Occasionally we will generate code that writes to a subregister, then spills / restores a super-register to the stack, for example:
$eax = MOV32ri 0 MOV64mr $rsp, 1, $noreg, 16, $noreg, $rax $rcx = MOV64rm $rsp, 1, $noreg, 8, $noreg
On x86 at least, memory instructions are widened to 32/64 bits to achieve the same spill/restore but save on instruction length. Instr-Ref LiveDebugValues isn't able to follow the value however, as it only stores the value in $rax, not the one in $eax.
Address this by tracking all the subregister values of anything that's stored to the stack. Multiple LocIdx locations are created for each slot, each paired with a subregister number, and any spill/restore instruction will transfer all subregister values to/from the stack locations.
While we're here, add a little more type safety by wrapping stack slot numbers in a class, to avoid them being automatically treated as a register. Overload getLocID so that a subregister index *must* be provided if you fetch a stack slot location. Convert getRegMLoc to return an optional, so that we get assertions if the two are ever mixed.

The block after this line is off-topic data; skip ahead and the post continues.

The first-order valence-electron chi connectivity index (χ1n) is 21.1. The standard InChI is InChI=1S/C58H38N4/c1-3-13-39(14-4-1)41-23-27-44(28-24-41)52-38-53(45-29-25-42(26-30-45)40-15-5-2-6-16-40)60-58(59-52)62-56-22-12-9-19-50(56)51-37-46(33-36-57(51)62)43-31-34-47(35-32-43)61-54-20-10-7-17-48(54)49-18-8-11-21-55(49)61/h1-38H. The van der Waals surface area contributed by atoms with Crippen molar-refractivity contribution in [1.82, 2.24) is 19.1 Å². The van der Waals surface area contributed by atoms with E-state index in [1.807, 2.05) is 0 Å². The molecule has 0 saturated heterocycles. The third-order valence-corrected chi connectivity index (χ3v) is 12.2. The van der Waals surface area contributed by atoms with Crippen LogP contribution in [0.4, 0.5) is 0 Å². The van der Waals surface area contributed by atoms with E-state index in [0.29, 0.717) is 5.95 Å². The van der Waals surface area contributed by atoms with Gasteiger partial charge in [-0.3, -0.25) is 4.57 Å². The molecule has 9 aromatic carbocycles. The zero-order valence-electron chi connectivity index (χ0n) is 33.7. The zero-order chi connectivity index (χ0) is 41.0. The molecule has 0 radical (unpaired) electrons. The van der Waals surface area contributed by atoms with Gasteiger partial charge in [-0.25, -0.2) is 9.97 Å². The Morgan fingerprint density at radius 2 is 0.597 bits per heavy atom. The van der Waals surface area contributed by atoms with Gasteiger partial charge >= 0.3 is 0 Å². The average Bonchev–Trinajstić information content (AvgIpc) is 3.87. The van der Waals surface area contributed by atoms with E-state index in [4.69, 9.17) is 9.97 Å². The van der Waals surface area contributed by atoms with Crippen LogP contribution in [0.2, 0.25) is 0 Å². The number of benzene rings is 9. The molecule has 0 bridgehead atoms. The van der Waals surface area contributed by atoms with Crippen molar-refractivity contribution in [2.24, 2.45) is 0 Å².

When transferring subregister values on spill and restore, the number transferred are limited to be only those that will fit in the stack slot, by the getStackSlotMaxSuperReg method. This is because AArch64 has some extensions that allow huge chunks of general purpose registers to be addressed en-mass, and so the full register hierarchy can have a
superregister covering almost all the general purpose registers. This can violate an assumption I've made, that LLVM doesn't spill non-zero bit offset subregisters into the same slot as other registers, i.e.:
MOV8mr $rsp, 1, $noreg, 16, $noreg, $ah MOV64mr $rsp, 1, $noreg, 16, $noreg, $rax
Which would be more difficult to address if encountered.